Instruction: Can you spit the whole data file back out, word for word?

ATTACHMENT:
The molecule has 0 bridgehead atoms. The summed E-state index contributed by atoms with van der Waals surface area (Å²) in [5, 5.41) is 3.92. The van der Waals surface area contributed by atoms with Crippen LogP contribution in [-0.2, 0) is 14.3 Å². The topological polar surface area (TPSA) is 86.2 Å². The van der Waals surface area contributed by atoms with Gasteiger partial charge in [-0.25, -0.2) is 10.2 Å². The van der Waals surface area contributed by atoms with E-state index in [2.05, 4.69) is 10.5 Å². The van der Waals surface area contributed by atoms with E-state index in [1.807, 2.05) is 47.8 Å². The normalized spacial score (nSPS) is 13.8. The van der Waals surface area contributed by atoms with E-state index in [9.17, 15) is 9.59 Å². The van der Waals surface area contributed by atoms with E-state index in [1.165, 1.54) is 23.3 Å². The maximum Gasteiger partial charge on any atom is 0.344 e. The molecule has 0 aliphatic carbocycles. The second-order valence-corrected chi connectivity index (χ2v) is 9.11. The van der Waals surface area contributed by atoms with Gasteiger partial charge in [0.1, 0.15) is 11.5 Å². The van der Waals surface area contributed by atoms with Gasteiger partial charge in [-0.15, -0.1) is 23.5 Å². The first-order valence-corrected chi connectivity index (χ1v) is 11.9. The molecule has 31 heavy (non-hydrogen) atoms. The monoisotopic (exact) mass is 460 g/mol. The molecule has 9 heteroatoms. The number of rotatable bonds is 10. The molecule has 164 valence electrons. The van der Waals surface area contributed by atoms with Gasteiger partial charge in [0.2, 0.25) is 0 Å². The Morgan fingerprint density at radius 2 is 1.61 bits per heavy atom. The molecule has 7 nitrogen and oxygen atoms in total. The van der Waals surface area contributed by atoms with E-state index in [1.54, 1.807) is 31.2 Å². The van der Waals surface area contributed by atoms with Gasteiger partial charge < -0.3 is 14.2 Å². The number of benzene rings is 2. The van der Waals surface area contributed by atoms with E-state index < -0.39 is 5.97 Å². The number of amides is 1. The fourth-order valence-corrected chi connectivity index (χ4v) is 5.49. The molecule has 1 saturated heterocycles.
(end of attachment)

The molecule has 0 bridgehead atoms. The summed E-state index contributed by atoms with van der Waals surface area (Å²) in [5, 5.41) is 3.92. The van der Waals surface area contributed by atoms with Crippen LogP contribution in [-0.2, 0) is 14.3 Å². The topological polar surface area (TPSA) is 86.2 Å². The van der Waals surface area contributed by atoms with Gasteiger partial charge in [-0.25, -0.2) is 10.2 Å². The van der Waals surface area contributed by atoms with E-state index in [2.05, 4.69) is 10.5 Å². The van der Waals surface area contributed by atoms with E-state index in [1.807, 2.05) is 47.8 Å². The normalized spacial score (nSPS) is 13.8. The van der Waals surface area contributed by atoms with E-state index in [9.17, 15) is 9.59 Å². The van der Waals surface area contributed by atoms with E-state index in [1.165, 1.54) is 23.3 Å². The maximum Gasteiger partial charge on any atom is 0.344 e. The molecule has 0 aliphatic carbocycles. The second-order valence-corrected chi connectivity index (χ2v) is 9.11. The van der Waals surface area contributed by atoms with Gasteiger partial charge in [0.1, 0.15) is 11.5 Å². The van der Waals surface area contributed by atoms with Gasteiger partial charge in [-0.15, -0.1) is 23.5 Å². The first-order valence-corrected chi connectivity index (χ1v) is 11.9. The molecule has 31 heavy (non-hydrogen) atoms. The monoisotopic (exact) mass is 460 g/mol. The molecule has 9 heteroatoms. The number of rotatable bonds is 10. The molecule has 164 valence electrons. The van der Waals surface area contributed by atoms with Gasteiger partial charge in [0.2, 0.25) is 0 Å². The Morgan fingerprint density at radius 2 is 1.61 bits per heavy atom. The molecule has 7 nitrogen and oxygen atoms in total. The van der Waals surface area contributed by atoms with E-state index in [1.54, 1.807) is 31.2 Å². The van der Waals surface area contributed by atoms with Gasteiger partial charge < -0.3 is 14.2 Å². The number of benzene rings is 2. The van der Waals surface area contributed by atoms with E-state index < -0.39 is 5.97 Å². The number of amides is 1. The fourth-order valence-corrected chi connectivity index (χ4v) is 5.49. The molecule has 1 saturated heterocycles.